Source: Oxfam Australia
On 24 November 2012, Sumi Abedin was working in the Tarzeen garment factory in Bangladesh when she was forced to make a chilling decision. Trapped in the burning factory and faced with the horrific choice between burning alive or jumping to certain death, she chose to jump.
Not because she thought she might survive, but because at that terrifying moment she thought of her family.
By jumping she hoped her family would have the comfort of being able to identify her body. She didn’t want her parents to have the same experience as other grieving families from previous factory fires who had been faced with unidentifiable remains and unable to claim their loved ones.
Against the odds Sumi survived her jump from the third floor with a broken ankle and broken arm, but 112 of her co-workers and friends died that day. Padlocked exit doors and barred windows contributed to the tragedy.
Sumi now tells her powerful story of survival to help change the working conditions of men and women in Bangladesh. Her story needs to be heard. 1,800 people have died in factory fires and collapses in the Bangladesh garment industry in the past 10 years.
April marks the one-year anniversary of the Rana Plaza collapse in the Bangladesh capital, Dhaka. The Rana Plaza collapse on 24 April 2013 killed at least 1,138 and injured an estimated 2,500 people.
Despite emerging cracks in the building resulting in an evacuation order being issued the day before the collapse, and adhered to by the banks and shops on the lower floors, the garment workers, who produced clothing for Western firms, had been ordered to return to work on the morning of the 24th April by their managers.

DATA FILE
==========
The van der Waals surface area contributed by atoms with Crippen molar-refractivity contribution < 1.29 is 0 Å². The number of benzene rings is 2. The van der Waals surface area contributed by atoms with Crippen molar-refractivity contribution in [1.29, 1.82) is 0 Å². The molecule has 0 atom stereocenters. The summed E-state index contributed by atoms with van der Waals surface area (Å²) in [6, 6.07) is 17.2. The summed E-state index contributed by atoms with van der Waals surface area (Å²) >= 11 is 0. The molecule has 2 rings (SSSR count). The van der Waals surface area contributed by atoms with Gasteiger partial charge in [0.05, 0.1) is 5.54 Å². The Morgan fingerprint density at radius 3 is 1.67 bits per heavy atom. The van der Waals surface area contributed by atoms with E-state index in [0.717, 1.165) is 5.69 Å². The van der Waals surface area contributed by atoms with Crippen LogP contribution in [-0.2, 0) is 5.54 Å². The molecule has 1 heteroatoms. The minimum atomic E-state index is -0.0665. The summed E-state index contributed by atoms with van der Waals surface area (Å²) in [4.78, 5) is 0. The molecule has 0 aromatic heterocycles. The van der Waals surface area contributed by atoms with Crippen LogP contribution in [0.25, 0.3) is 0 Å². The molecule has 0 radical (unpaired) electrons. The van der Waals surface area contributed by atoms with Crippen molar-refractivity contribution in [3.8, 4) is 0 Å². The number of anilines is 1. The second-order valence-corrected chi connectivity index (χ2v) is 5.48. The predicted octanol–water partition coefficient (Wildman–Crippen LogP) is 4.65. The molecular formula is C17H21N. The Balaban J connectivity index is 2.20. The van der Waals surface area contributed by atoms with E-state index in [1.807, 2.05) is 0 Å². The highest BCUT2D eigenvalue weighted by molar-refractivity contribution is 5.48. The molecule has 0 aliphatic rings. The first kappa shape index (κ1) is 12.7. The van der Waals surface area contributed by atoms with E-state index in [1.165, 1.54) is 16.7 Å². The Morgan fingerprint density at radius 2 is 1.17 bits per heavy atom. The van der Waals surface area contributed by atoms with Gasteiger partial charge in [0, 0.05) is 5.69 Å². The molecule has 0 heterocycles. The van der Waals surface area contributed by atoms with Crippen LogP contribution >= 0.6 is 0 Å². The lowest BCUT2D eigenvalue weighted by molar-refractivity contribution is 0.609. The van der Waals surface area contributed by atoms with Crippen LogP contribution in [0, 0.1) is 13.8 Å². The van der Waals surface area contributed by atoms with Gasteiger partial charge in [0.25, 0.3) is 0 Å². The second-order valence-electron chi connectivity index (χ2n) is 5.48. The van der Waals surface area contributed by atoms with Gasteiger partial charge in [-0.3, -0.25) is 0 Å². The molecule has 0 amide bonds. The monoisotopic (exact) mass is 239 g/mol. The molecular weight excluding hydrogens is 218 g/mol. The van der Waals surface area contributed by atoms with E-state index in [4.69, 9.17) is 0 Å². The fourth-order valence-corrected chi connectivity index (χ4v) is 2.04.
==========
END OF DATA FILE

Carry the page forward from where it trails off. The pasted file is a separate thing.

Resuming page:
Those managers declared the building safe and threatened to withhold pay for those who didn’t go back to work. Hours later the building collapsed. Some of the bodies from this tragedy may never be identified.
Sumi will be joined in Australia by Kalpona Akter from the Bangladesh Centre for Worker Solidarity. Kalpona campaigns for compensation for families and workers impacted by these tragedies and for the improvement rights and conditions for garment workers.
Together they will explain what has changed in Bangladesh since the Rana Plaza collapse, how they are working to improve the garment industry and how, as Australian consumers and citizens, we can support women like Sumi to be able to work in safe and decent conditions.
Please come along and hear Sumi’s powerful story of survival and how she is working to change the lives of women in Bangladesh.
When: Tuesday 15th April. 5.30 for a 6PM start
Where: Melbourne City Conference Centre, Swanston Street near crn Lt. Lonsdale, Melbourne
Opposite State Library
When: Wednesday 16th April. 5.30 for a 6pm start
Where: NSW Teachers Federation Conference Centre, 37 Reservoir Street, Surry Hills, Sydney, NSW
Near Central Railway Station
RSVP via the Facebook event